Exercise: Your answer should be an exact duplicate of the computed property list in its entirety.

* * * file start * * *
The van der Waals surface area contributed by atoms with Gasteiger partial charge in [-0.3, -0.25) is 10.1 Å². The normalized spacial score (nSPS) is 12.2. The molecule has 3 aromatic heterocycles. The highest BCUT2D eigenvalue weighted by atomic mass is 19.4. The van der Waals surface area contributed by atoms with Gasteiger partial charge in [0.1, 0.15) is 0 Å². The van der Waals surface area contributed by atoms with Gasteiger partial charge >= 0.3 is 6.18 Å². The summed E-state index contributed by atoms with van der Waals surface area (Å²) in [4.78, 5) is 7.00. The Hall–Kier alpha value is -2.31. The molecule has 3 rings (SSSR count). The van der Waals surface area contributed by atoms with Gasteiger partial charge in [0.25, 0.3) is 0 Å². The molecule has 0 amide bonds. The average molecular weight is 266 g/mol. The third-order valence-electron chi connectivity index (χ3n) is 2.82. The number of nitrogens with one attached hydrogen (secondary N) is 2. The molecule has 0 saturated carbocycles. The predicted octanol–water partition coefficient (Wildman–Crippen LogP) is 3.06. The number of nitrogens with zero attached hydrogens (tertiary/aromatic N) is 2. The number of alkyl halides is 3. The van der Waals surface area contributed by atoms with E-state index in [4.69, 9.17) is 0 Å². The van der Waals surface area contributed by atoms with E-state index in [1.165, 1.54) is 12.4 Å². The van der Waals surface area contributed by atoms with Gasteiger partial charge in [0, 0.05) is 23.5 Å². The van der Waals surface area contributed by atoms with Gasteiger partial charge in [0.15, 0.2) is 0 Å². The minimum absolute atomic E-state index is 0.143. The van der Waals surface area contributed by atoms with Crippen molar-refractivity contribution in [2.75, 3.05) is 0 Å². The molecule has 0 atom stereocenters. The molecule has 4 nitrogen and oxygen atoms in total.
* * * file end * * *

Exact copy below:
The van der Waals surface area contributed by atoms with Gasteiger partial charge in [-0.3, -0.25) is 10.1 Å². The normalized spacial score (nSPS) is 12.2. The molecule has 3 aromatic heterocycles. The highest BCUT2D eigenvalue weighted by atomic mass is 19.4. The van der Waals surface area contributed by atoms with Gasteiger partial charge in [0.1, 0.15) is 0 Å². The van der Waals surface area contributed by atoms with Gasteiger partial charge >= 0.3 is 6.18 Å². The summed E-state index contributed by atoms with van der Waals surface area (Å²) in [4.78, 5) is 7.00. The Hall–Kier alpha value is -2.31. The molecule has 3 rings (SSSR count). The van der Waals surface area contributed by atoms with Gasteiger partial charge in [0.25, 0.3) is 0 Å². The molecule has 0 amide bonds. The average molecular weight is 266 g/mol. The third-order valence-electron chi connectivity index (χ3n) is 2.82. The number of nitrogens with one attached hydrogen (secondary N) is 2. The molecule has 0 saturated carbocycles. The predicted octanol–water partition coefficient (Wildman–Crippen LogP) is 3.06. The number of nitrogens with zero attached hydrogens (tertiary/aromatic N) is 2. The number of alkyl halides is 3. The van der Waals surface area contributed by atoms with E-state index in [4.69, 9.17) is 0 Å². The van der Waals surface area contributed by atoms with E-state index in [1.165, 1.54) is 12.4 Å². The van der Waals surface area contributed by atoms with Gasteiger partial charge in [0, 0.05) is 23.5 Å². The van der Waals surface area contributed by atoms with Gasteiger partial charge in [0.15, 0.2) is 0 Å². The minimum absolute atomic E-state index is 0.143. The van der Waals surface area contributed by atoms with Crippen molar-refractivity contribution in [2.75, 3.05) is 0 Å². The molecule has 0 atom stereocenters. The molecule has 4 nitrogen and oxygen atoms in total.